DONETSK, Ukraine: Rebels controlling the crash site of Malaysian flight MH17 on Tuesday handed over the plane’s black boxes, and declared a localized truce to allow international experts full access to the forensic minefield in east Ukraine.
Dutch investigators leading a probe into the disaster were preparing to take charge of the bodies of 280 victims set to arrive by train in the government-controlled city of Kharkiv.
The remains are to be taken to the Netherlands which had 193 citizens on board when the flight went down on Thursday, a disaster that has taken Ukraine’s bloody three-month conflict to the doorstep of countries as far away as Malaysia and Australia.
Pro-Russian separatists—who stand accused of downing the aircraft, possibly with a missile supplied by Moscow—conceded to a furious international clamor for the bodies and black boxes to be released to investigators.
The rebel concessions came as European foreign ministers were to meet in Brussels to weigh possible new sanctions against Russia for its perceived support of the insurgency rocking ex-Soviet Ukraine.
Both black boxes, which record cockpit activity and flight data, were handed to Malaysian officials by the prime minister of the self-proclaimed Donetsk People’s Republic, Alexander Borodai, in front of scores of journalists.
Borodai also announced a ceasefire within 10 kilometers of the site, hours after the pro-Western authorities in Kiev said they would halt all fighting in the zone.
His rebel forces had on Monday had allowed Dutch forensic experts to examine the bodies, kept in refrigerated train cars away from the sweltering summer heat.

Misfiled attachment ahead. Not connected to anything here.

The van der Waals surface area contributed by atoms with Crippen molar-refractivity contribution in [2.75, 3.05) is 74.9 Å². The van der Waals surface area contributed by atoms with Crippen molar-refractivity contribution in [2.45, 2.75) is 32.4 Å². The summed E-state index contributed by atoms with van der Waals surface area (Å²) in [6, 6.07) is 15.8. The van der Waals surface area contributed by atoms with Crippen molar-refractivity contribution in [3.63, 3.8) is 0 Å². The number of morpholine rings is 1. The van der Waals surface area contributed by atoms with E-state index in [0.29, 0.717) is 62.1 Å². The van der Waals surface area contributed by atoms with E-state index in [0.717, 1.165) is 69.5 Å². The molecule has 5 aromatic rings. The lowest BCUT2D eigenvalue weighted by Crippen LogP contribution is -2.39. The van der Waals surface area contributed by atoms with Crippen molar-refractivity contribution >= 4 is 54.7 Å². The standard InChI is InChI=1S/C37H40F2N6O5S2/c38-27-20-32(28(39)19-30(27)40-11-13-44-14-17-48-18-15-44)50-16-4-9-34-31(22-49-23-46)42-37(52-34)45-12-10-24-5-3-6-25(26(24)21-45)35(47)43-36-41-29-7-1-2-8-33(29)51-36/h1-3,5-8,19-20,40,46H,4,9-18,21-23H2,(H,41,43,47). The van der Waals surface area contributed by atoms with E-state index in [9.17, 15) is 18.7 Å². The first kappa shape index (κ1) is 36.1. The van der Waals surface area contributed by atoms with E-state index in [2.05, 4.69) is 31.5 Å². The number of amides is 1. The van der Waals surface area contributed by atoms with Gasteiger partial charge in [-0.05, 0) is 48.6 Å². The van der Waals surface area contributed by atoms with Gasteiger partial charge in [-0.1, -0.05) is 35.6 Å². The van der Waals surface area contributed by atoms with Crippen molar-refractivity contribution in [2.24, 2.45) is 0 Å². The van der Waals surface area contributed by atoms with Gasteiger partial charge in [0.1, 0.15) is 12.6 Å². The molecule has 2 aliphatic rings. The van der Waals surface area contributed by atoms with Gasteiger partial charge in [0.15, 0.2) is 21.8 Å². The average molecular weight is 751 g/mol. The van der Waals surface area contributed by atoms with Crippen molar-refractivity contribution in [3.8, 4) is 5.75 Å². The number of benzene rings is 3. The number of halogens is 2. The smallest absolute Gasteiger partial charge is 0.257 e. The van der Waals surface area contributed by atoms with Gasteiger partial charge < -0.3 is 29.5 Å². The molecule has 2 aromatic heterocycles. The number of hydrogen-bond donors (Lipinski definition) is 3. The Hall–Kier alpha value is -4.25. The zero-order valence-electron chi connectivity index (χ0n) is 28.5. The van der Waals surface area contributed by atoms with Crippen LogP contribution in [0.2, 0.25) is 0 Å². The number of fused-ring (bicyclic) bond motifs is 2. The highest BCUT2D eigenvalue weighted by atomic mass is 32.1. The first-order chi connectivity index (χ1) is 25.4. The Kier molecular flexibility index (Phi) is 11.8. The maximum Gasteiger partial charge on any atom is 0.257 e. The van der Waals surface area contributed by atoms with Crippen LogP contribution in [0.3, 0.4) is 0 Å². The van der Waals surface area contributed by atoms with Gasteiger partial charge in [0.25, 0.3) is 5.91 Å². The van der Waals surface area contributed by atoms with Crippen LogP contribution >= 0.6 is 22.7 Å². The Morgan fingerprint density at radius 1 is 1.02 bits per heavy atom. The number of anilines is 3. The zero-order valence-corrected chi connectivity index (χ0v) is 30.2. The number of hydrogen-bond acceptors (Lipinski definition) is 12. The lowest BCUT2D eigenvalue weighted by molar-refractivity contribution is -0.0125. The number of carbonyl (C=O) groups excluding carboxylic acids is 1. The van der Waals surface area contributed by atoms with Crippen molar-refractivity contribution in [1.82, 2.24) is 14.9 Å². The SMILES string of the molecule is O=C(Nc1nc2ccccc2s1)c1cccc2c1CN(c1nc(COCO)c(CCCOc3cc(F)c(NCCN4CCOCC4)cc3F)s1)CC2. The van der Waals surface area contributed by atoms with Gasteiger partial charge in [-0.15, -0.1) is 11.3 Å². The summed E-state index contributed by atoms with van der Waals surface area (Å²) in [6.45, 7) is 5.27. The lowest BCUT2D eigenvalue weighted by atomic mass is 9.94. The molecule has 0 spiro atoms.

International monitors were also finally given freedom to examine the vast crash site, littered with poignant fragments from hundreds of destroyed lives.
Intact black boxes
Despite the apparent progress in getting the investigation going, leaders warned the rebels’ handling of the crash site had already done much damage.
Australian Prime Minister Tony Abbott, whose country lost 28 citizens and nine residents in the crash, said: “There is still a long, long way to go.”
“After the crime comes the cover-up,” he added.
“What we have seen is evidence tampering on an industrial scale. That has to stop,” Abbott added.
Experts from Malaysia Airlines, reeling from its second disaster in only four months after flight MH370 went missing in the Indian Ocean, said the black boxes were “intact with only minor damage.”
“We have not found the black boxes from flight MH370, so [we]are happy to be able to recover these,” said a member of the team.
In Brussels, European foreign ministers were meeting to discuss possible new sanctions against Russia, which has been accused by the United States of supplying the missile allegedly used to shoot down the plane.
Obama put the onus on Moscow to lift the suspicions weighing upon it, saying Pre–sident Vladimir Putin must prove “that he supports a full and fair investigation.”
An under-fire Moscow hit back, saying records showed a Ukrainian military plane was flying three to five kilometers from the Boeing 777 before it crashed.
“With what aim was a military plane flying along a civilian aviation route practically at the same time and at the same flight level as a passenger liner?” asked Lieutenant-General Andrei Kartopolov.
Ukraine’s President Petro Poroshenko dismissed the sug–gestion the army was to blame, calling it an “irresponsible and false statement” by Russia.
Russia’s riposte came after Kiev released fresh recordings of what it said were intercepted conversations between rebels conspiring to hide the flight’s black boxes from international monitors.
The US embassy confirmed as authentic earlier recordings by Kiev of an intercepted call between an insurgent commander and a Russian intelligence officer as they realized they had shot down a passenger jet.
The Washington Post said Ukraine’s counterintelligence chief had photographs and other evidence that three Buk M-1 anti-aircraft missile systems moved from rebel-held territory into Russia less than 12 hours after the crash.
The separatists’ violent bid to join Russia is the latest chapter in a prolonged crisis sparked by Kiev’s desire for closer ties with the European Union, a goal many in the Russian-speaking east do not share.